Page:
How you eat matters too

You know that what you eat matters. If you’ve read my blogs or, any blog on eating healthy, it’s crystal clear that what you put in your body is critical to your health. More greens. Less processed. And organic or local where you can.   

But did you know how you eat matters too? Well, it does. In fact, how you eat is just as important as what you eat. Science has shown (repeatedly) that the way a meal smells, looks, and tastes to you impacts nutrient absorption and satiety in the body. And these researchers even have a fancy term for this process – the cephalic phase digestive response, or CPDR.

Cephalic means “of the head”, which makes sense as CPDR prepares the body for digestion, absorption, and use of food based on your sensory responses to it. Your body needs to know what your meal smells like to you, what you see, how the food tastes to you if it’s to aptly turn on your digestive response. If it does not receive these signals, it will not maximize the digestion, absorption or use your food. In fact, it’ll miss the maximization mark by quite a bit. Unfortunately, most of us miss the mark. And we do so because we multitask when we eat, or, rather, we eat mindlessly.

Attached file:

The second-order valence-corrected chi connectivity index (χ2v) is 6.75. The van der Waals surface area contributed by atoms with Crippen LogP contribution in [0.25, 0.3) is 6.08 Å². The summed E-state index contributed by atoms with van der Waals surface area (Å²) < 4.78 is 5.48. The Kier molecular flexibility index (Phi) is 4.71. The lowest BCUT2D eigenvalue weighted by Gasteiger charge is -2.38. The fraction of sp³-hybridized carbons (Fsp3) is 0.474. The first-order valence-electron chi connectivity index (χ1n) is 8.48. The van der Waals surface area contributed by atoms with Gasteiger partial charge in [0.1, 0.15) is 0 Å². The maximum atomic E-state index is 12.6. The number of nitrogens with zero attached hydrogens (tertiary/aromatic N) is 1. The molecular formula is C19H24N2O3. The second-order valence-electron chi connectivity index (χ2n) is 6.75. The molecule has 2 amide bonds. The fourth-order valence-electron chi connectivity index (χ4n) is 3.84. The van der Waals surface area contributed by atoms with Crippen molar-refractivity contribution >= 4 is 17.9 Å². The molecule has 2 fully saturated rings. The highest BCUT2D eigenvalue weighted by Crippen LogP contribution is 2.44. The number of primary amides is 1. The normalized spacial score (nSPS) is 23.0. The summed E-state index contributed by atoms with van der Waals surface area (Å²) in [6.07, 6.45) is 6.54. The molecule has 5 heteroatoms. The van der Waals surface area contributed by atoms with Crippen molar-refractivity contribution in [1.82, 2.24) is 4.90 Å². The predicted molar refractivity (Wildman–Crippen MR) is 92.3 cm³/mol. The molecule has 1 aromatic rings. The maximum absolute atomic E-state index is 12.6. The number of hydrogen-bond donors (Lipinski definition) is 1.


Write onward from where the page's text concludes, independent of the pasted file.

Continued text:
Your digestive response starts in your head. So, if you’re not present when you eat, your health suffers. Your cephalic response controls as much as 30-40% of your digestive response. If we do the math, and CPDR accounts for 30-40% of your digestion, when you eat mindlessly, you only absorb 60-70% of a meal or snack’s nutrients and you only metabolize 60-70% of it properly. This is clearly a problem and partially explains why you’re hungry an hour after lunch at your desk, why you can eat a whole bag of chips during an episode of Real Housewives and even why you get cravings.

The good news is that you’re not a slave to mindless eating – even with your busy schedule. You can take control of how you eat by simply eating when you eat. That means focusing on your food when you chow down. You can do that by shutting off the monitor during lunch (or better yet, walking away from your computer all together). Or eating your breakfast at home instead of in the car. Or taking two minutes to savor your snacks. These small acts will make you more aware of your food, which will likely mean you need less food to be satisfied. If one of your goals is to lose weight, this is BFD. So, slow down and take some time to eat when you’re eating. Like I said, how you eat is just as important as what you eat.